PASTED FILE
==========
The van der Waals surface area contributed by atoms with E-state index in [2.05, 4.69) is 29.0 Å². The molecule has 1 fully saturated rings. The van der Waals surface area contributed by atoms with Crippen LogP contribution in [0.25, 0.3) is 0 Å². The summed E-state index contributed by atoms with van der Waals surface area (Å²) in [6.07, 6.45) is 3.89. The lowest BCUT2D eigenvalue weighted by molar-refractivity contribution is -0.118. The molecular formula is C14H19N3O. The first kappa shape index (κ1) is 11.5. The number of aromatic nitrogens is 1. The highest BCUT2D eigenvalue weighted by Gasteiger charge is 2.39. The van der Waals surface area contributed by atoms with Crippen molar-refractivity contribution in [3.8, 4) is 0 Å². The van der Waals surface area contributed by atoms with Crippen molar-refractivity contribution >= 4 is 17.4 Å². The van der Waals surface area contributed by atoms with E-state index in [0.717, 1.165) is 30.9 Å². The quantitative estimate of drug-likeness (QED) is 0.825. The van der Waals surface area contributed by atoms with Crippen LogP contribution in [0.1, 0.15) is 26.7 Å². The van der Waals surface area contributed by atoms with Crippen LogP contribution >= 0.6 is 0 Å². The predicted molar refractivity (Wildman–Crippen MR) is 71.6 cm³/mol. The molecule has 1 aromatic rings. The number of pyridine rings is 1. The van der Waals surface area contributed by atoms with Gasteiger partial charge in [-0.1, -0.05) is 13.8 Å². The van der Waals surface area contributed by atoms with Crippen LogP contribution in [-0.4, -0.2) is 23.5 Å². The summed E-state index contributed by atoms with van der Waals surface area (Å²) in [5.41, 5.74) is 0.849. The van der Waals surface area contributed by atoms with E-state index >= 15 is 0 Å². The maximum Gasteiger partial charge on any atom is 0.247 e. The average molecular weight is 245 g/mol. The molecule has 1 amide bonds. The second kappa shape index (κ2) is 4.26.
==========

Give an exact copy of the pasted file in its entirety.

The van der Waals surface area contributed by atoms with E-state index in [2.05, 4.69) is 29.0 Å². The molecule has 1 fully saturated rings. The van der Waals surface area contributed by atoms with Crippen LogP contribution in [0.25, 0.3) is 0 Å². The summed E-state index contributed by atoms with van der Waals surface area (Å²) in [6.07, 6.45) is 3.89. The lowest BCUT2D eigenvalue weighted by molar-refractivity contribution is -0.118. The molecular formula is C14H19N3O. The first kappa shape index (κ1) is 11.5. The number of aromatic nitrogens is 1. The highest BCUT2D eigenvalue weighted by Gasteiger charge is 2.39. The van der Waals surface area contributed by atoms with Crippen molar-refractivity contribution in [3.8, 4) is 0 Å². The van der Waals surface area contributed by atoms with Crippen molar-refractivity contribution >= 4 is 17.4 Å². The van der Waals surface area contributed by atoms with E-state index in [0.717, 1.165) is 30.9 Å². The quantitative estimate of drug-likeness (QED) is 0.825. The van der Waals surface area contributed by atoms with Crippen LogP contribution in [0.1, 0.15) is 26.7 Å². The van der Waals surface area contributed by atoms with Crippen LogP contribution >= 0.6 is 0 Å². The predicted molar refractivity (Wildman–Crippen MR) is 71.6 cm³/mol. The molecule has 1 aromatic rings. The number of pyridine rings is 1. The van der Waals surface area contributed by atoms with Gasteiger partial charge in [-0.1, -0.05) is 13.8 Å². The van der Waals surface area contributed by atoms with Crippen LogP contribution in [-0.4, -0.2) is 23.5 Å². The summed E-state index contributed by atoms with van der Waals surface area (Å²) in [5.41, 5.74) is 0.849. The van der Waals surface area contributed by atoms with E-state index >= 15 is 0 Å². The maximum Gasteiger partial charge on any atom is 0.247 e. The average molecular weight is 245 g/mol. The molecule has 1 amide bonds. The second kappa shape index (κ2) is 4.26.